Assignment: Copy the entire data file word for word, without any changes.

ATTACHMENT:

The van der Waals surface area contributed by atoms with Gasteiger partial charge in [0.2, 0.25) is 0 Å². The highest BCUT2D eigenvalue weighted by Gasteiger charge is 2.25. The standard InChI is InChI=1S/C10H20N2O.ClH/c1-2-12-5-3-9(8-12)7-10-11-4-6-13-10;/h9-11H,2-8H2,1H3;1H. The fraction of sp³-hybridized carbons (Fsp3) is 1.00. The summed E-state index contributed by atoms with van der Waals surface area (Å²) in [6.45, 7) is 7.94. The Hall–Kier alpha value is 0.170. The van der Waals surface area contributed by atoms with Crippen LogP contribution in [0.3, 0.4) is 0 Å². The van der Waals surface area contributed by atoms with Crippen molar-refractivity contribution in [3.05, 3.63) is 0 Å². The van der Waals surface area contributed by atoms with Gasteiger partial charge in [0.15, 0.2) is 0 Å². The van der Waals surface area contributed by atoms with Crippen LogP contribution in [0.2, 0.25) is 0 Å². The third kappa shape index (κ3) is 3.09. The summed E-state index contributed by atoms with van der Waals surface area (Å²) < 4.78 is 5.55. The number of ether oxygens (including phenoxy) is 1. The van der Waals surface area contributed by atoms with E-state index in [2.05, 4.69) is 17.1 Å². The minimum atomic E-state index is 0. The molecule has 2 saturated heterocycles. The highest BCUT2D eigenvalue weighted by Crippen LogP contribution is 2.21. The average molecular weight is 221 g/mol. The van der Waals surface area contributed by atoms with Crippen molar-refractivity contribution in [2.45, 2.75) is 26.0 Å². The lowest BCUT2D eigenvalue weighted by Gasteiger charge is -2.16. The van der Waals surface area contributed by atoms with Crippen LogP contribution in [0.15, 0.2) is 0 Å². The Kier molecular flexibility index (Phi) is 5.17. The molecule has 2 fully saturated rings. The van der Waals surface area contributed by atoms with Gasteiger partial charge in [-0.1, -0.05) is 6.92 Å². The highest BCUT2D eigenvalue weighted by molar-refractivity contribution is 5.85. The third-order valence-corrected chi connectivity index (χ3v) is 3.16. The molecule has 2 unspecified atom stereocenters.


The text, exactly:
The van der Waals surface area contributed by atoms with Gasteiger partial charge in [0.2, 0.25) is 0 Å². The highest BCUT2D eigenvalue weighted by Gasteiger charge is 2.25. The standard InChI is InChI=1S/C10H20N2O.ClH/c1-2-12-5-3-9(8-12)7-10-11-4-6-13-10;/h9-11H,2-8H2,1H3;1H. The fraction of sp³-hybridized carbons (Fsp3) is 1.00. The summed E-state index contributed by atoms with van der Waals surface area (Å²) in [6.45, 7) is 7.94. The Hall–Kier alpha value is 0.170. The van der Waals surface area contributed by atoms with Crippen LogP contribution in [0.3, 0.4) is 0 Å². The van der Waals surface area contributed by atoms with Crippen molar-refractivity contribution in [3.05, 3.63) is 0 Å². The van der Waals surface area contributed by atoms with Gasteiger partial charge in [0.15, 0.2) is 0 Å². The van der Waals surface area contributed by atoms with Crippen LogP contribution in [0.2, 0.25) is 0 Å². The third kappa shape index (κ3) is 3.09. The summed E-state index contributed by atoms with van der Waals surface area (Å²) < 4.78 is 5.55. The number of ether oxygens (including phenoxy) is 1. The van der Waals surface area contributed by atoms with E-state index in [2.05, 4.69) is 17.1 Å². The minimum atomic E-state index is 0. The molecule has 2 saturated heterocycles. The highest BCUT2D eigenvalue weighted by Crippen LogP contribution is 2.21. The average molecular weight is 221 g/mol. The van der Waals surface area contributed by atoms with Crippen molar-refractivity contribution in [2.45, 2.75) is 26.0 Å². The lowest BCUT2D eigenvalue weighted by Gasteiger charge is -2.16. The van der Waals surface area contributed by atoms with Crippen LogP contribution in [0.15, 0.2) is 0 Å². The Kier molecular flexibility index (Phi) is 5.17. The molecule has 2 fully saturated rings. The van der Waals surface area contributed by atoms with Gasteiger partial charge in [-0.1, -0.05) is 6.92 Å². The highest BCUT2D eigenvalue weighted by molar-refractivity contribution is 5.85. The third-order valence-corrected chi connectivity index (χ3v) is 3.16. The molecule has 2 unspecified atom stereocenters.